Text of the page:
A few months ago I wrote a post titled What Would it Take? In it, I asked both proponents and opponents of GMOs what it would take to change their minds on their current position. Much to my disappointment only the PRO camp responded—which tells you something there.
Granted, I don’t have the biggest audience in the world, but I know I have Julee K, perhaps the only person whose mind I was instrumental in changing on the dicey issue of GMOs in a piece I did titled The Lowdown on GMOs with a Scientist—though, it is probably more fair to say it was Dr. Kevin Folta—and ask her a few questions on how it felt to change her mind on so visceral and emotional an issue, and you can find our back and forth below.
Hi Julee, before you changed your mind, I’m sure that you had read other pro-GMO pieces from other scientists, yet it was me, a non-journalist, non-scientist conducting a Q&A with plant geneticist Kevin Folta that actually began the unwinding of your philosophy. What was it about this particular interview that instigated such a deep change in your outlook?
I’m going to have to set up my answer to this question with a little backstory so please bare with me.
Continue reading “On GMOs & Changing Your Mind…”
A few weeks ago Ken Ham ‘the creationist’ and Bill Nye ‘the science guy’ had a debate. The subject of the debate was ‘is creation a viable model of origins in today’s modern, scientific era?’ During the Q&A session afterward, they were both asked a question asking them what it would take to change their mind. This made me think of people on opposing sides on the subject of GMOs; pro, con, or on the fence. It was a brilliant question, and one that should be asked in every debate.
Following the vein of the question, I’d like to ask to you, my readers, whichever side of the GMO fence you sit on: what would it take to change your mind that the opposing side is correct?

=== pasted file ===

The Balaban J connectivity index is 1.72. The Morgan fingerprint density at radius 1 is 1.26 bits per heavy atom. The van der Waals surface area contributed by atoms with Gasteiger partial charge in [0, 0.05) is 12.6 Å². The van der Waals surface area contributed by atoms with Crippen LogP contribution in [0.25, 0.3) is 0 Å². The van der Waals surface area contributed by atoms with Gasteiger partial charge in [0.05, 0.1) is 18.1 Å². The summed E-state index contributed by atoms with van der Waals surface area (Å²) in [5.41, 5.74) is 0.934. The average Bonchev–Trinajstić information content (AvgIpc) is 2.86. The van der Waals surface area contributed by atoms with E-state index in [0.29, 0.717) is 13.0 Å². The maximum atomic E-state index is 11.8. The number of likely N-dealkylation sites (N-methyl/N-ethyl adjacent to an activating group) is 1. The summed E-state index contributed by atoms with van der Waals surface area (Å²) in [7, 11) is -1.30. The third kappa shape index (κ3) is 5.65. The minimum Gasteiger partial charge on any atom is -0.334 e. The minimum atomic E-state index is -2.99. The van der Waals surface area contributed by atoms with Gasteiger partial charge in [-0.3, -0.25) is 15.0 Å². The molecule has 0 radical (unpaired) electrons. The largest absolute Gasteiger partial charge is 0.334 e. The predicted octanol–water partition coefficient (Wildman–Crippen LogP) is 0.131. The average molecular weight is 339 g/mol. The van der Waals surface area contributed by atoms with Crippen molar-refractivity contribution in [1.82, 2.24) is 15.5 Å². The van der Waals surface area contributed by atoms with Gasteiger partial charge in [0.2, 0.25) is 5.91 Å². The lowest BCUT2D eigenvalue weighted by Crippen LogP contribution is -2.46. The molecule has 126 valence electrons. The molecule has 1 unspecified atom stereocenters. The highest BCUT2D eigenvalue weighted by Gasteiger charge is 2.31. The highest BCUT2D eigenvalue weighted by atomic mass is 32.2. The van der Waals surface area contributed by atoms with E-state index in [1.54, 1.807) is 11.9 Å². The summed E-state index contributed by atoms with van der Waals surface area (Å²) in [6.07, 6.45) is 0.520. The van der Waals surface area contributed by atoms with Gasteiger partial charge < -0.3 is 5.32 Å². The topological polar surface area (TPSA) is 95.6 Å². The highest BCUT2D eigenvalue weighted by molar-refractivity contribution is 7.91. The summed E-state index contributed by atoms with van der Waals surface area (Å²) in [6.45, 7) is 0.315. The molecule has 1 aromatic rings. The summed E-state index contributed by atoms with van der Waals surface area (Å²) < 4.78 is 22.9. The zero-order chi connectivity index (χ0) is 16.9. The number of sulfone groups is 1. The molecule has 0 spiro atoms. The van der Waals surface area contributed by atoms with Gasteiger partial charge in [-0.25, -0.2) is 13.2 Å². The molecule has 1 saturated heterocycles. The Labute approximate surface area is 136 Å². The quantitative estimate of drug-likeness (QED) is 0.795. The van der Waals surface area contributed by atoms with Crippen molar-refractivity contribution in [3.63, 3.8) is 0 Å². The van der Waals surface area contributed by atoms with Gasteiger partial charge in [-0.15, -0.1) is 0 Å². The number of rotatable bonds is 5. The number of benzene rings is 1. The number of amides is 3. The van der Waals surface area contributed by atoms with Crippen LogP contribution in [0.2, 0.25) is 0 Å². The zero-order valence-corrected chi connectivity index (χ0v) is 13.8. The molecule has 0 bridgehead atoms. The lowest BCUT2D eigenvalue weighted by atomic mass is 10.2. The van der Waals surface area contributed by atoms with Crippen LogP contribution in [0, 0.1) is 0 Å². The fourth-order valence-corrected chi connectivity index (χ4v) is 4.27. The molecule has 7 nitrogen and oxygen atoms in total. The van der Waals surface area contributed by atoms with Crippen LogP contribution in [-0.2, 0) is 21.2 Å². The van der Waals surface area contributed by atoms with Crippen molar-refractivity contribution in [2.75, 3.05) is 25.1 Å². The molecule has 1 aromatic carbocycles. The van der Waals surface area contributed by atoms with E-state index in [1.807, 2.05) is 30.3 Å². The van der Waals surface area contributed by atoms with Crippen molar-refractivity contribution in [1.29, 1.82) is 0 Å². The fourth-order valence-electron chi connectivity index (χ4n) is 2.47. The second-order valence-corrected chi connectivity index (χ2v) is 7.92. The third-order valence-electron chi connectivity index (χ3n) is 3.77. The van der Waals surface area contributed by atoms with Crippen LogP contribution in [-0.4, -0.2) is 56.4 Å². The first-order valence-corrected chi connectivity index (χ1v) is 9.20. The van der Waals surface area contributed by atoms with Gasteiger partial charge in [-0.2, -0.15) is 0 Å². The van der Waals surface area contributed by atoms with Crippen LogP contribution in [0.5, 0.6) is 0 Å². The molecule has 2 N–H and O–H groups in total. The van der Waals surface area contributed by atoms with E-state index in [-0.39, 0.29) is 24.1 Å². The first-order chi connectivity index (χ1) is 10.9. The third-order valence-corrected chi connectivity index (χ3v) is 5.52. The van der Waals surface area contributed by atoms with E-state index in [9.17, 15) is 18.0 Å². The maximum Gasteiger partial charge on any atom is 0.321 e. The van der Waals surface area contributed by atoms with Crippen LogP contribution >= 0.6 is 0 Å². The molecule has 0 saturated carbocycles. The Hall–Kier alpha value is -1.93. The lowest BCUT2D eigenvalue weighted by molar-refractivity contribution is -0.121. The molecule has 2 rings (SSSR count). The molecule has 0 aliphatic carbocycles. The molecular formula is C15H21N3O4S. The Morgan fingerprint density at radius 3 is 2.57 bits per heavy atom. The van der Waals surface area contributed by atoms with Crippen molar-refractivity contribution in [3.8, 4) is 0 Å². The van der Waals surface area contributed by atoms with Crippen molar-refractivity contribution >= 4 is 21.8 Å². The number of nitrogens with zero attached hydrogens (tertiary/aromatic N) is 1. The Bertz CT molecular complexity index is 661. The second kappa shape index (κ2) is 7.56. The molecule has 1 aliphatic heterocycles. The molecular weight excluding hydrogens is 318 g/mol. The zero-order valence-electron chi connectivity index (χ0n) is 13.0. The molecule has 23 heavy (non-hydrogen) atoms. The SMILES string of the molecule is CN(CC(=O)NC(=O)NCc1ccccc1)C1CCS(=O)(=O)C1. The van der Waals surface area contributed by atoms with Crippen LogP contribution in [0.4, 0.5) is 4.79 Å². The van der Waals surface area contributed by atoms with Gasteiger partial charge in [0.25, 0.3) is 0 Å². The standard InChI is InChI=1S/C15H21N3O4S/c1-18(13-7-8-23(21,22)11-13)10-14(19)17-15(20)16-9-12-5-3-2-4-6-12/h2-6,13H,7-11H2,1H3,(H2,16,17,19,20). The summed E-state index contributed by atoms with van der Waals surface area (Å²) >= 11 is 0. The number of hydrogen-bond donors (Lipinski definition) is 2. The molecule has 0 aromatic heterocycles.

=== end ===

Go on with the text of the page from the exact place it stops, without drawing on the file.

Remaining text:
To be more specific:
If you are against GMO use: what would it take to convince you, beyond a reasonable doubt, that the currently approved GMOs are safe?
If you are for GMO use: what would it take to convince you, beyond a reasonable doubt, that the currently approved GMOs are dangerous?
Let me know in the comments below…
There are two camps on the Internet when it comes to evaluating evidence. I’ll call them the uppers and downers. Both sides think they are on the side of science, reason, and logic. They both believe they base their decisions on data, scrutiny, and skepticism (especially the downers). Yet, for the most part, one side is right, and the other is wrong. (This does not mean that everything each side says is either wrong, or right—this will make a bit more sense later.)
Without knowing who or what the sides or what they stand for, what would the difference between the two sides be? Answer: accepting differing degrees of evidence.
Continue reading “Differing Degrees of Evidence”
Science said Y, X years ago, therefore, >>insert non-sequitur here<<. This is becoming an increasingly familiar, and tiring, argument. First, let me use it in a few examples.
GMO foods are bad despite what the science says because science said cigarettes were safe for use 60 years ago.
Organic produce is healthier than conventional produce despite what the preponderance of scientific studies today show because science gave us nazi eugenics 80 years ago.
Got it? Well, it’s a non-sequitur; that is, the conclusion does not follow from the premises. Here’s what it is, a red herring, a debate stopper; what it is not is a logical argument.
There are several points I wish to make against it.
Continue reading “Science Said Y X Years Ago, Therefore…”
The title of this post: “Not all scientific statements have equal weight” was written by Carl Sagan in his brilliant book Broca’s Brain. It is a statement you should write on a post-it to keep by your monitor as you browse, if that is your cup of tea, the online intellectual fight on such nerve touching issues as the safety of genetically modified organisms (GMO), evolution vs. creationism, climate change, and many other topics that are, at the end of the day, empirically verifiable. It should sound in your brain after each and every scientific claim you read on the Internet. (In Carl Sagan’s voice too.)
Continue reading “Not All Scientific Statements Have Equal Weight”